After an international search, leading digital preservation specialist, artist and musician Dragan Espenschied has been appointed to lead Rhizome’s growing and award-winning Digital Conservation program. Espenschied, who will relocate from Germany to New York for the position, will bring the program to its next phase and steward the ArtBase, Rhizome’s collection of over 2,000 born-digital artworks.
Trevor Owens, Digital Archivist with the National Digital Information Infrastructure and Preservation Program (NDIIPP) in the Office of Strategic Initiatives at the U.S. Library of Congress, interviews Dragan about his new role.
I believe that developing criteria of relevance and even selecting what artefacts are allowed into archives poses a problem of scale – Dragan observes. The wise choice might be not trying to solve this problem, but to work on techniques for capturing artefacts as a whole, without trying to define significant properties, what the “core” of an artefact might be or making too many assumptions about the future use of the artefact. The fewer choices are made during archiving, the more choices are open later, when the artefact will be accessed.
While at Rhizome I want to focus on designing how access to legacy data and systems located in an archive can be designed in a meaningful way. For Digital Culture, “access” means finding a way for a whole class of legacy artefacts to fulfil a function in contemporary Digital Culture. How to do that is one of the most pressing issues when it comes to developing an actually meaningful history of Digital Culture. We are still fixated on a very traditional storytelling, along the lines of great men creating ground-breaking innovations that changed the world. I hope I can help by turning the focus to users.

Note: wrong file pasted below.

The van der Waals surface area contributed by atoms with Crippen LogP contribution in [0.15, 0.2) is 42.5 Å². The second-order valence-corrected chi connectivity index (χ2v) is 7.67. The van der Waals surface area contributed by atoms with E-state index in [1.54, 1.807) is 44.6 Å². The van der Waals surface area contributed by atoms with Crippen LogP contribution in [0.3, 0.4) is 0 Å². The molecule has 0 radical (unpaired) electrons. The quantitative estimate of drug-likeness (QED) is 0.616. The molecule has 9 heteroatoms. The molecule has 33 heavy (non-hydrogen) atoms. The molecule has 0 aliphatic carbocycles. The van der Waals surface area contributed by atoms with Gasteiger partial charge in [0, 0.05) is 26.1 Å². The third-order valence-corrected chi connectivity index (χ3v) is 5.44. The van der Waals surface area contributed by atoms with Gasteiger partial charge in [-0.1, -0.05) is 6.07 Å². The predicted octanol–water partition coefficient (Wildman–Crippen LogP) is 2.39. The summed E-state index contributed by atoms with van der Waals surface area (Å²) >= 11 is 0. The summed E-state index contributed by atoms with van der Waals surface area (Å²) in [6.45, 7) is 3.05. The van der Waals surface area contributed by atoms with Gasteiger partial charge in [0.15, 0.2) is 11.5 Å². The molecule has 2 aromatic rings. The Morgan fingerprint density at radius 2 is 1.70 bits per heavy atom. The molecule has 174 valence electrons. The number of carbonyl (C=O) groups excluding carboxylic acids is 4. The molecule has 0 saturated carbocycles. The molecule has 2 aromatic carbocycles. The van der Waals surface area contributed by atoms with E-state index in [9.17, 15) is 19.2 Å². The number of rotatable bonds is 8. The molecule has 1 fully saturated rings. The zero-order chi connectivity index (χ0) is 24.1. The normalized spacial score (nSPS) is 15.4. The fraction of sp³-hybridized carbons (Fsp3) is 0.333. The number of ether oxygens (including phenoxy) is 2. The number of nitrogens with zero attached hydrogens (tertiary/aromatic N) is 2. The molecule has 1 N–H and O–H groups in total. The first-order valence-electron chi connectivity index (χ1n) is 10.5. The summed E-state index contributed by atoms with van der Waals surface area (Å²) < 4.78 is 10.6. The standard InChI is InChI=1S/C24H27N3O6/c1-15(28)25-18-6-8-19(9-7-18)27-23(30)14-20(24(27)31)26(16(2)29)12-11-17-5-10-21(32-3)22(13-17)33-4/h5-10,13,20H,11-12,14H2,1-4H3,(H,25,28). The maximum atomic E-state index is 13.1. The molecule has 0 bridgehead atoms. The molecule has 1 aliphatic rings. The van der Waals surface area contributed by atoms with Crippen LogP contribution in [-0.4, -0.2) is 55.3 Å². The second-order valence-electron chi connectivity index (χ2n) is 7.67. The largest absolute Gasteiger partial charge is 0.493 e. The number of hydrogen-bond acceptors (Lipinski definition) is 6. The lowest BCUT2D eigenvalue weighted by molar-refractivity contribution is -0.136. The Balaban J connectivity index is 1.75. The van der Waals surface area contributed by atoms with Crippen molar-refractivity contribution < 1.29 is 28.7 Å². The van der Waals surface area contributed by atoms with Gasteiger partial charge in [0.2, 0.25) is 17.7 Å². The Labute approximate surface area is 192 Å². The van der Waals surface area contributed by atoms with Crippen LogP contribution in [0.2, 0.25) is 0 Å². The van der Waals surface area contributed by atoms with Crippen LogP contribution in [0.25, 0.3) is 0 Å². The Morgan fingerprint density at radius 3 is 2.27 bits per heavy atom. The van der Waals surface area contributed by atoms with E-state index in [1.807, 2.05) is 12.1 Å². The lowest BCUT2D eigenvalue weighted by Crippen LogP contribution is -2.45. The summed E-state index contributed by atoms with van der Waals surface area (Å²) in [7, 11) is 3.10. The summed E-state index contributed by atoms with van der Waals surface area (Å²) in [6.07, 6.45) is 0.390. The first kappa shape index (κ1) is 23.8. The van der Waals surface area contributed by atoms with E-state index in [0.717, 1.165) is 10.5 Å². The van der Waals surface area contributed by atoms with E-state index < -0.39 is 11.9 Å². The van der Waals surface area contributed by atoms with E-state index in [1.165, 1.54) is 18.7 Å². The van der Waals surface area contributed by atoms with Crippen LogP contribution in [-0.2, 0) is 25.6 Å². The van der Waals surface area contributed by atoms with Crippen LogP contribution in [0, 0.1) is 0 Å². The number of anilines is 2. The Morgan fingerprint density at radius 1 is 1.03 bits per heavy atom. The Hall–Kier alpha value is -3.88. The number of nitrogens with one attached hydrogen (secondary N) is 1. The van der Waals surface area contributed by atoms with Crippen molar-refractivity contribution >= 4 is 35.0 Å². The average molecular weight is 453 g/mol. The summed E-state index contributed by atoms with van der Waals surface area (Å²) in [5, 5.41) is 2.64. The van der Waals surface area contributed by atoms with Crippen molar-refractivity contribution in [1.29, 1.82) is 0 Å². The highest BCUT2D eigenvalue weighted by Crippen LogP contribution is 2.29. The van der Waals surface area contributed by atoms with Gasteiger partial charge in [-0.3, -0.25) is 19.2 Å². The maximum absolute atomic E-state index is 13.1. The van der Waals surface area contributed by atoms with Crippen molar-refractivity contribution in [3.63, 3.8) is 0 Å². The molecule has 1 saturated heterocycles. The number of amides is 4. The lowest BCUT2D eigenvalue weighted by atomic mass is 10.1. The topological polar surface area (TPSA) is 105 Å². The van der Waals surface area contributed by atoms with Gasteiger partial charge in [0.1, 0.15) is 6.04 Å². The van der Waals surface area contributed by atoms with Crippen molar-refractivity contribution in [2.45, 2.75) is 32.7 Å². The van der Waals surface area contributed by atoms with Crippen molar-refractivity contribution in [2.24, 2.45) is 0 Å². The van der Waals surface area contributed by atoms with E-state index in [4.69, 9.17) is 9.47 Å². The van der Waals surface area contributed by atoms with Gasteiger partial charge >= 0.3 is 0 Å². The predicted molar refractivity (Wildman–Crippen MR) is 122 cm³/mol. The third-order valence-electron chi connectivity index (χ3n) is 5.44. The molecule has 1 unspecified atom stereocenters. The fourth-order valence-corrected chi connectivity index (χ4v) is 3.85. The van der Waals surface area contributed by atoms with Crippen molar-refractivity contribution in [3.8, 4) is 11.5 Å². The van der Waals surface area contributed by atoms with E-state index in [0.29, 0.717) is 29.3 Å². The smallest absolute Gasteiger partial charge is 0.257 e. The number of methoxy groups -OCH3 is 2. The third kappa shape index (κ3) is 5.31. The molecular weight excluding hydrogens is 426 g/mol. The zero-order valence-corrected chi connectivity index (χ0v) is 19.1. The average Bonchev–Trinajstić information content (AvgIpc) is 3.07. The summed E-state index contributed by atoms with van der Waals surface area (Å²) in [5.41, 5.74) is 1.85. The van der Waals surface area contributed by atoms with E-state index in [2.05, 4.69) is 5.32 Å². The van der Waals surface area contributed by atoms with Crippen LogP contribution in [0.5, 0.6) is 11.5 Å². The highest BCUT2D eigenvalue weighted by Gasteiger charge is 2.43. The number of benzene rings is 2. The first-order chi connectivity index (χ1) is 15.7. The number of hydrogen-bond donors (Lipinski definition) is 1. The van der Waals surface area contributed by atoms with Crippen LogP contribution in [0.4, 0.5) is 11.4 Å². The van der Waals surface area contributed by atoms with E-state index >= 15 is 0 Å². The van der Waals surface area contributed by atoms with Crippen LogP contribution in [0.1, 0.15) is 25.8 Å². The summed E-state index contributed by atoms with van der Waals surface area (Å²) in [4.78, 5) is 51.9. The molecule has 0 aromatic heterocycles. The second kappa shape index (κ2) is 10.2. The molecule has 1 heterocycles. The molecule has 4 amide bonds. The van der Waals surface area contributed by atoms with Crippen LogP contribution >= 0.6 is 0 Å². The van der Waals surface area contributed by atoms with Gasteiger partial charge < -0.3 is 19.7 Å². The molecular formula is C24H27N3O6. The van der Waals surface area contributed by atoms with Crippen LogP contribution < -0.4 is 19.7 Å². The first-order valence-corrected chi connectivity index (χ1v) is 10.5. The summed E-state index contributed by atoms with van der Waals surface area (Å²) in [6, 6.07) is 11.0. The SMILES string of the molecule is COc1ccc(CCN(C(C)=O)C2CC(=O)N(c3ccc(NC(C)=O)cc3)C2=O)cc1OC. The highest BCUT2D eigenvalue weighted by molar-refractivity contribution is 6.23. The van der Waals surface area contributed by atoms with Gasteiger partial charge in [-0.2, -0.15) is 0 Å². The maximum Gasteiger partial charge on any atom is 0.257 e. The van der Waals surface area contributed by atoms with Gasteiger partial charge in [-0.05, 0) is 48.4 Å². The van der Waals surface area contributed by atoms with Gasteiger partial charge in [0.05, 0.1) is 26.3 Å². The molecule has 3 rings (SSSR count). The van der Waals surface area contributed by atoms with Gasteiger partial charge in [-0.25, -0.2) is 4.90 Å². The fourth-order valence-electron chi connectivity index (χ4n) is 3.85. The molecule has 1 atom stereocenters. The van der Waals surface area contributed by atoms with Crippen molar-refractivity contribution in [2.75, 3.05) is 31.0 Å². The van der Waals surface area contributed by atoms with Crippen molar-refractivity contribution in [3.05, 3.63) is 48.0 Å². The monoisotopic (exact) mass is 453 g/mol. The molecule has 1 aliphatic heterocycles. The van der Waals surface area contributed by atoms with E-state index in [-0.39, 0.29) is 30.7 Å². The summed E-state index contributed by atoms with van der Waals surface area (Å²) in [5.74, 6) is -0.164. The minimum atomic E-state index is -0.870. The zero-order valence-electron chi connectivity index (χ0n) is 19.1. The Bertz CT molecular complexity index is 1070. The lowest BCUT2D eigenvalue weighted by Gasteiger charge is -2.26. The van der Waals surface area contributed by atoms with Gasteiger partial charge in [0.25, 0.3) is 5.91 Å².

Trevor: in my earlier post on digital interfaces I had called the website One Terabyte of Kilobyte Age, which you and artist Olia Lialina run, an interpretation. You said you think of it as “a carefully designed mass re-enactment, based on this scale of authenticity/accessibility.” Could you unpack that for us a bit? What makes it a re-enactment and what do you see as the core claim in your approach to authenticity and accessibility?
Dragan: as much as Digital Culture is Mass Culture, it is also more about practices than objects. In order for artifacts to survive culturally, they need to become useful again in contemporary digital culture. Since, at the moment, “content” that is isolated, de-contextualized and shuffled around in databases of social networking sites is the main form of communication, to be useful an artefact has to work as a “post,” it has to become impartible and be brought into a format that is accepted everywhere. And that is a screenshot.
The screenshots are easily accessible, sharable and usable: they work as cultural signatures users can assign to themselves by re-blogging them, they can be used to spark discussions and harvest likes and favourites, and so forth.
Some decisions of how these screenshots are automatically created are coming from this perspective of accessibility; for example, although the typical screen resolution of web users increased around the turn of the century, One Terabyte Of Kilobyte Age will continue to serve 800×600 pixel images for the foreseeable future. Larger images would burst many blogs’ layouts and cause unrecognizable elements on downsizing.